In case you missed it, here is my column from the April 14 Lynden Tribune. Enjoy!
-David

In the world of gardening, this is the time of year I like most. Each morning I walk through the greenhouses at our nursery and marvel at how fast everything is growing. The longer days and warmer temperatures throw annuals into overdrive—one day, a greenhouse of Lynden baskets may be merely budded; the next, it’s full of color.

In the last couple weeks, cooler, wetter weather may have dampened your spirits as you made plans for your garden. But with a return to milder weather, now is the time to start planting annuals and preparing your soil for a vegetable garden—more on that shortly.

Choosing annuals can often be an overwhelming task—it’s not uncommon for me to encounter a customer in the greenhouse staring into space while mumbling something about “too many choices…” Before you head to a nursery to pick out flowers for your garden, take a look at the area you’ll be planting to see how much sun it gets and which direction it faces. Knowing the conditions in which you plan to put flowers can greatly help when it comes time to make decisions.

A second bit of advice to help you in planning your flowerbeds or pots is this: know your limits. Do you have time to deadhead more high-maintenance flowers or do you need “carefree” selections? Do you regularly forget to water? Be honest with yourself—there are plenty of options for all types of gardeners, so with a little guidance from a nursery professional, you can have a garden that pleases the eye without overextending your skills or experience. One example: if you like the look of trailing petunias but don’t have the time to keep them pruned or deadheaded, consider calibrachoa (commonly called “Million Bells”)—it gives the look of petunias without needing any additional care.

Of course, gardens full of flowers can provide months of color, but with the state of today’s economy and the desire for fresher, more healthful food choices, many gardeners are giving up some sunny space once dedicated to flowers or lawn for a vegetable garden. Before you start planting seeds and vegetable starts, however, take some time to properly prepare your garden.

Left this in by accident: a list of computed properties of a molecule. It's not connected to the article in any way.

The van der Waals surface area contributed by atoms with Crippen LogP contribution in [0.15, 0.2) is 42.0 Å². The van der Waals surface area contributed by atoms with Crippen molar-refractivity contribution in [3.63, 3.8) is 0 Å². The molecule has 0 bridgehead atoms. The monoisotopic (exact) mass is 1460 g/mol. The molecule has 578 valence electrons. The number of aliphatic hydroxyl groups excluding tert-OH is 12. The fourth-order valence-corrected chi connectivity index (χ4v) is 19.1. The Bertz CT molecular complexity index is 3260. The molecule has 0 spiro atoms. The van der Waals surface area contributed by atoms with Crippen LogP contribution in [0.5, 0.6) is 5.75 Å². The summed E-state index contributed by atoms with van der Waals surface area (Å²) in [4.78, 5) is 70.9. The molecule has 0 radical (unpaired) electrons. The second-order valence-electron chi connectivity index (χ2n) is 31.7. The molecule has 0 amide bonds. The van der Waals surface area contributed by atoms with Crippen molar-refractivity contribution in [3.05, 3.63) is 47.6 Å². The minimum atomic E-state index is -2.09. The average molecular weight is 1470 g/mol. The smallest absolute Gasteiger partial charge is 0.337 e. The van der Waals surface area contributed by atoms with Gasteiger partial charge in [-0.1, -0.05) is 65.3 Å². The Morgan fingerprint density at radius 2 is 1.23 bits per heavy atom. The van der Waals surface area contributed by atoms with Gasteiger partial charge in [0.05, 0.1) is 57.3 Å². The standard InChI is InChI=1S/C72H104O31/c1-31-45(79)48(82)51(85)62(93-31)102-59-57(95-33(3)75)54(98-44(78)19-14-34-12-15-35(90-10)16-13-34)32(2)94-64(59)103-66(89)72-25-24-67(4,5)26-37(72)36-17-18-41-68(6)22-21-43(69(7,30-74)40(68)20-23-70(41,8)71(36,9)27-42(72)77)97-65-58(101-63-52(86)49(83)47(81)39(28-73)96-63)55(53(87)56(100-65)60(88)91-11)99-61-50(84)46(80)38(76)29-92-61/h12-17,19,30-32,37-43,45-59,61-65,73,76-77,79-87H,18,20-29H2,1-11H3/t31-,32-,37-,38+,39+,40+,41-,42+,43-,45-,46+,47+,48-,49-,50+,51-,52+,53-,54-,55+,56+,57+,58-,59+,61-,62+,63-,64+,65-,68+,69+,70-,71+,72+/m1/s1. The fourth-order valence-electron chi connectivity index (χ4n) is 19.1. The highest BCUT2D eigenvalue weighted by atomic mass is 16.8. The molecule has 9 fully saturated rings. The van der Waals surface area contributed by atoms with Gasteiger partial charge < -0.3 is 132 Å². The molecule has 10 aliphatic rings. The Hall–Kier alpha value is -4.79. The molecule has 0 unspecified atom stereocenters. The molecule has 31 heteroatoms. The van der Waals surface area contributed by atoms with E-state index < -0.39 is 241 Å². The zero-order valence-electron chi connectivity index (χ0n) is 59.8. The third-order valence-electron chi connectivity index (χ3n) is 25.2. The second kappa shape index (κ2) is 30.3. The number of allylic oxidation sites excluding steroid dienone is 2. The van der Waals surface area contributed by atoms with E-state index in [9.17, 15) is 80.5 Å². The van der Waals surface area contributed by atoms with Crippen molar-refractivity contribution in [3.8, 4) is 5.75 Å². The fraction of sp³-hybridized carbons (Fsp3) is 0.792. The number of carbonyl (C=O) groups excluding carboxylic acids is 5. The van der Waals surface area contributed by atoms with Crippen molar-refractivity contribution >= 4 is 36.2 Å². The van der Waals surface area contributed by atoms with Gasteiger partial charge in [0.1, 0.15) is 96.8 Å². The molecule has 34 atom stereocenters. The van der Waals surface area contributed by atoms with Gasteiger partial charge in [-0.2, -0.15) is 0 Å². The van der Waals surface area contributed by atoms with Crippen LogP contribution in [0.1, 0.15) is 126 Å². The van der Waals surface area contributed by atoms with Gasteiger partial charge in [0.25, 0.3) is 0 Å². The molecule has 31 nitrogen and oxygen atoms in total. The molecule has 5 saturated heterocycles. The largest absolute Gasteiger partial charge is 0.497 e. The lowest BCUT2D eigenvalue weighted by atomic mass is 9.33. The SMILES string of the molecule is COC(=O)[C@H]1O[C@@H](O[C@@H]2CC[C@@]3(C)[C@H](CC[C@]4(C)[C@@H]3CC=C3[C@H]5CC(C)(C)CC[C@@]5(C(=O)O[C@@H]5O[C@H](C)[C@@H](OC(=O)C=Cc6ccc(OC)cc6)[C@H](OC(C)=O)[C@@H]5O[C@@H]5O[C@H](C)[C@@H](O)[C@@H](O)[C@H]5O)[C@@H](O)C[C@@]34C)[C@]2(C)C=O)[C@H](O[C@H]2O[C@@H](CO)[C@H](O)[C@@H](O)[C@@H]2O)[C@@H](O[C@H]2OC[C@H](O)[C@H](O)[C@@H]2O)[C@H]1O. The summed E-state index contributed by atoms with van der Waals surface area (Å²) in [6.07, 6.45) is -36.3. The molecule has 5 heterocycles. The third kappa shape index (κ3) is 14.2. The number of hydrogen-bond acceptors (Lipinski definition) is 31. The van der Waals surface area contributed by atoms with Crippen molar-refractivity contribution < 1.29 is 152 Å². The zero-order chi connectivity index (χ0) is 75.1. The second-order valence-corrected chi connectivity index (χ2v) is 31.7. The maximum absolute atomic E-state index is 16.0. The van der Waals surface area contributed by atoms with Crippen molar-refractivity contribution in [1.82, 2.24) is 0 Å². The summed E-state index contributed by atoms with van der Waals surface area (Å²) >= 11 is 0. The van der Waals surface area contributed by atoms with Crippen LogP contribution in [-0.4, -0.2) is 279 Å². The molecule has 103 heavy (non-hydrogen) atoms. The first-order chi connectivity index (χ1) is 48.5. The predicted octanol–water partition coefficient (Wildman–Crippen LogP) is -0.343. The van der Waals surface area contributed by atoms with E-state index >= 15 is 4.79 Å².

After an initial rototilling or cultivation to loosen the soil, you should add a layer of compost to provide nutrients. Mushroom compost—essentially manure and organic matter that’s been composted and aged—is my recommendation for growing a lush, productive garden. A thin layer of half an inch of mushroom compost mixed evenly into the soil is all you need for a vegetable garden; more is not better in this case as you can actually kill vegetable seeds and starts with too high a nutrient level.

If you’re new to vegetable gardening, the next step is to choose what you want to grow—and how much. From experience, I know that planting six zucchini plants sounds like a good idea (I had the space!) but unless you plan to stock the kitchens of homeless shelters from here to Portland, try just one.

With that extra room in your garden, try planting some more unusual varieties of vegetables. How about white or red carrots? Purple beans? If you have kids interested in gardening, fun crops such as these can provide great learning opportunities.

This spring, make the most of your options for color and enjoy the lavish potential a well-planned vegetable garden can offer! With a little preparation and help from your local independent nursery, you can have a flower or vegetable garden that brings pleasure for months to come.